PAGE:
Prior to 1925 design coursework had been limited but that year the Division of Landscape Gardening and Floriculture became the Division of Landscape Design and Floriculture and three architecture courses were made part of the landscape curriculum. There was also increasing emphasis on the study of the city, suburban residences, urban open space, and outdoor recreation venues reflecting the rapid growth of California cities.

Following World War II, the International Style and modernism became the dominant design paradigm. Meanwhile, the role of agriculture on campus was in decline and by the mid‐1950s, curriculum revisions to better meet the changes in practice and post-war society was well underway. For graduates, there was an increase in work designing suburban housing developments, shopping centers, and corporate and educational campuses.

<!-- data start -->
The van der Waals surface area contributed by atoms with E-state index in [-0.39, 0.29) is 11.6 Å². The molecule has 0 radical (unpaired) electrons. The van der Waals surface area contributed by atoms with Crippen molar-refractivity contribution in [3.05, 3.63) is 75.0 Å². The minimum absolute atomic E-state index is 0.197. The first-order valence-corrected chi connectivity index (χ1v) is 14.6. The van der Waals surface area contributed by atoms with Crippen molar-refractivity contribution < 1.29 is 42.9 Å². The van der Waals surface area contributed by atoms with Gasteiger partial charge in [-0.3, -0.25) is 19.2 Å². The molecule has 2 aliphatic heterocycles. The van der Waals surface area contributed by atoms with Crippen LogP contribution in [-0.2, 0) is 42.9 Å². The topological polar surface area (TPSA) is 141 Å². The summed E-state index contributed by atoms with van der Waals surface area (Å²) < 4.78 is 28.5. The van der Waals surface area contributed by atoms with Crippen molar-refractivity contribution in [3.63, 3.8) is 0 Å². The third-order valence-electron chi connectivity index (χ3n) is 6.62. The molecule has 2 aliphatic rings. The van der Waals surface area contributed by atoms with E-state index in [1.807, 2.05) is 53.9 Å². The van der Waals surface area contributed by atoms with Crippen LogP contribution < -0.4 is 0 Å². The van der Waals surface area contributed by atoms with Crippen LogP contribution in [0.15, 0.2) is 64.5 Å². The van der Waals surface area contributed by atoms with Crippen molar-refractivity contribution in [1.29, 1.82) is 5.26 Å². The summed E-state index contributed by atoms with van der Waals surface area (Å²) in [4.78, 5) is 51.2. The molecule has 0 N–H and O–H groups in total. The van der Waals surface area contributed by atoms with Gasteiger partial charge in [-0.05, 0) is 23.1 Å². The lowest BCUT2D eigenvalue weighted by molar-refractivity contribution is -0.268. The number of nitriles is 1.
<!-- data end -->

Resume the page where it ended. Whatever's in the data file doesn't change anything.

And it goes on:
Emphasis on design began to decline in the 1970s as environmental planning and related topics became more prominent but the idea of “conservation style” revived design as a significant component to the landscape in the 1980s. This approach addressed the landscape architect’s concern for the energy crisis, preservation movement, and growing scarcity of many resources. Frequent drought conditions encouraged combining design with conservation through the increased commitment to drought tolerant, regional, and native plants.

Peter Walker became chair in 1997 as the name of the department officially became the Department of Landscape Architecture and Environmental Planning. The focus of design studios and other course work continued to reflect the changing interests of the students, as well as address contemporary concerns and issues.